February 4, 2006 by cosmoakacitizensmith
What with it being the Six Nations rugby and all, I started the day in a fairly patriotic way by listening to the Sain records compilation Welsh Rare Beat.
This contains Welsh language psychedelia from the late 60s and early 70s and sorry but it rocks. The grooves used have even been sampled by hip-hoppers the world over. The vocal deliveries are almost choral in their intensity. And the lyrics are about everything from surreal drug-fueled benders, (Someone stole my nose by Y Tebot Piws – “the Purple Teapot” in English), to protests about the UK goverment’s decision to ethnically cleanse a whole Welsh-speaking village at Treweryn in the 60s to make a reservoir for Liverpool, (“Dwr” or “Water” in English, by Huw Jones).
And of course, a couple of tracks by the legendary Meic Stevens who, (correct me if I’m wrong), lives round here in Splott.
What a treat!
My mate Quality Tom, who ususally runs bio-diesel pinball machines on the UK festival scene, always said he reckoned the revolution will start in Merthyr Tydfil, a small town north of Cardiff.
So imagine how chuffed I was to watch the telly the other night and find out how in the 19th century Merthyr was the fastest-growing town in the world and boasted of it’s own revolution, the Merthyr Rising in 1831.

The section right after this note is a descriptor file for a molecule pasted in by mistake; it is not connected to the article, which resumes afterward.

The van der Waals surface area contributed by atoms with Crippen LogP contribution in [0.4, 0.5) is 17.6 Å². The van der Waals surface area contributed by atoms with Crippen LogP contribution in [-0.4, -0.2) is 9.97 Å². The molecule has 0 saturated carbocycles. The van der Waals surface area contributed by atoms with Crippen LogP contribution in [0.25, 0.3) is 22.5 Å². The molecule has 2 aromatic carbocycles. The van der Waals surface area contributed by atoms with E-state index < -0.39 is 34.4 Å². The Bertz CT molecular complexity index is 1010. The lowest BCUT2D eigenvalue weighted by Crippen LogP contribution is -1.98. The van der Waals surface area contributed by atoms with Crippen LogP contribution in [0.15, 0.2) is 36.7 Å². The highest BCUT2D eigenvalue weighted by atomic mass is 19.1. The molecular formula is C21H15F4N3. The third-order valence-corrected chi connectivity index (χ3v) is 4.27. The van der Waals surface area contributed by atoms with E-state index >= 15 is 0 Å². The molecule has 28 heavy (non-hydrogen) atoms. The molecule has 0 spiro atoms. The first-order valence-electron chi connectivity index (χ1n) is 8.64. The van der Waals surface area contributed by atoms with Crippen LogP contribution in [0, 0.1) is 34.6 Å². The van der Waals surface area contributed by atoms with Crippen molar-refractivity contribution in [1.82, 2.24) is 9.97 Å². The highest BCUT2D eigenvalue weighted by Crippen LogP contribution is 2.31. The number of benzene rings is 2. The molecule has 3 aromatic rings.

The programme afterwards detailed how the jobless in the Valleys in the 1930s mobilised to escape poverty and destitution by changing society.
I had to text Tom all about it I was so excited, (ok, maybe I should get out more).
Now of course, in South Wales like everywhere else, we have post-industrial consumer capitalism which buys us off with its technological trinkets and baubles. Maybe the youth round these parts today look to that rather than the industrial struggles of their parents’ generation.
But sooner or later we’re going to have to wake up and realise we’re living in a false economy before the drawbridge is pulled up forever. And we can draw a lot of comfort and inspiration from the history of these parts.
And of course, from the landscape as well. When I lived up in Pontypridd I really got in touch with what a powerful effect this can have.
It certainly did something to me………….(!)
So as we enter this phase of the struggle for social and environmental justice, (Up the revolution! Up the workers! Organic coke up the nostril!), unless we know and understand our past we will simply be wrestling with ourselves and our own greed, as if trapped in a huge hall of mirrors.
But we aint gonna let that happen, are we?
And with that, I’m off to watch the rugby down the Canadian.
Clint Iguana said…
I have several books covering the protests and uprisings in Wales in the 19th Century, Scotch Cattle, Merthyr Rising, Chartists, Dic penderyn etc….
Let me know if you want to borrow anything comrade.
February 05, 2006 10:10 AM